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Frequently Asked Questions - Declaring Arizona Residency

Your residency classification is determined by a review of all of the information provided on your admissions application in accordance with guidelines provided by the Arizona Board of Regents. Your status as a non-resident is a result of one or more factors used to determine this classification. Please review the Residency Classification web page and contact a residency specialist if you have any questions.

Not necessarily. Residency for tuition purposes for the three state universities is determined according to guidelines established by the Arizona Board of Regents (ABOR). The community colleges are not governed by ABOR and your classification as a resident at the community college may or may not be in compliance with current ABOR policies.

No. Your status will remain non-resident and any student wanting to be re-classified must initiate the process by contacting the residency office and submitting a petition by the appropriate deadline. Simply being a student at ASU for one year is not sufficient for residency purposes per ABOR policy, which reads, “No individual has established residency for tuition purposes in Arizona while attending any education institution in Arizona as a full-time student in the absence of objective evidence to the contrary.”

Leaving Arizona will not result in a loss of Arizona residency unless your absence is accompanied by actions that indicate intent to establish a new domicile elsewhere. Former residents of Arizona who established domicile elsewhere would be classified as non-residents upon return and would not be eligible for residency until current ABOR policies are met. Residency classification is re-visited after any break in enrollment or absence from the university.

No. Your residency classification is evaluated against current ABOR policy and your parent’s status as an alumnus is not a consideration.

No. Your status will be determined based on a review of your situation, but living with family members or friends is not an indicator of intent or domicile and will not influence your status.

No. Any person wishing to be classified as a resident would need to provide objective evidence of intent to be a permanent resident of Arizona and demonstrate that all ties to the former state have been severed.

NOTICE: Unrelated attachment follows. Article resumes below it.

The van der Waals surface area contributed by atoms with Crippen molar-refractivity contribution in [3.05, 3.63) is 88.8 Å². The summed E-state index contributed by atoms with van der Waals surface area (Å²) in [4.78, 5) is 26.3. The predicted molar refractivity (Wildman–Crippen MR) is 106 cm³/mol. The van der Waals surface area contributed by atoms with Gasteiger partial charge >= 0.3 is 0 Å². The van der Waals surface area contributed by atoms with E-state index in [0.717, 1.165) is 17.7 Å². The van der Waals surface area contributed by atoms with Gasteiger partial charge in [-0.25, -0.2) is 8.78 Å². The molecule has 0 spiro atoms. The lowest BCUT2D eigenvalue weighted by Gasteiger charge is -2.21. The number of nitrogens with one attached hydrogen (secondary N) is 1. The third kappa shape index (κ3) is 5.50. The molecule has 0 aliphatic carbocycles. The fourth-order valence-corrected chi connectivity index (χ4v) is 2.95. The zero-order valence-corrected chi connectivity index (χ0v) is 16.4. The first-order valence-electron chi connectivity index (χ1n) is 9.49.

No, you would be classified as a non-resident. Per ABOR guidelines, “The domicile of an unemancipated person is that of either parent.”

The WUE/WICHE program allows residents of a participating state to pay a special, reduced tuition rate at participating institutions in other states. However, the student must maintain residency in the originating state. In other words, by participating as a WUE/WICHE student you are affirming that you are not an Arizona resident. ABOR requirements for physical presence and intent to be an Arizona resident cannot be satisfied as a WUE/WICHE student. Refer to the ASU WUE page for more information.
 

No. Any person requesting classification as a resident for tuition purposes must prove they meet ABOR requirements or that they meet one of the approved exceptions.

Owning property in Arizona does not automatically qualify you as a resident for tuition purposes. Property ownership is one factor to be considered, but would not be sufficient without other objective evidence of domicile and intent.

Yes. There is a provision in current ABOR guidelines that would allow you to be re-classified if you marry a resident of Arizona. You would request reclassification by submitting a residency petition and providing appropriate documentation to support that both you and your spouse meet current ABOR guidelines for the spouse exception.

No. These positions are funded by waivers submitted by your college or department that pays the out-of-state portion of your tuition and fees; but, your status for residency purposes remains non-resident. To request reclassification, you would need to submit residency petition and appropriate supporting documentation.

The Maricopa County Superior Court has ruled that a Deferred Action for Childhood Arrivals recipient who presents an Employment Authorization Document and who meets Arizona law residency requirements is eligible for resident tuition. (State of Arizona v. Maricopa County Community College District). The Arizona Board of Regents will interpret its policies in accordance with this ruling. This will allow DACA students with an Employment Authorization Document who meet the statutory and policy requirements for residency to establish in-state residency for tuition purposes at our Arizona universities. Additional information can found here.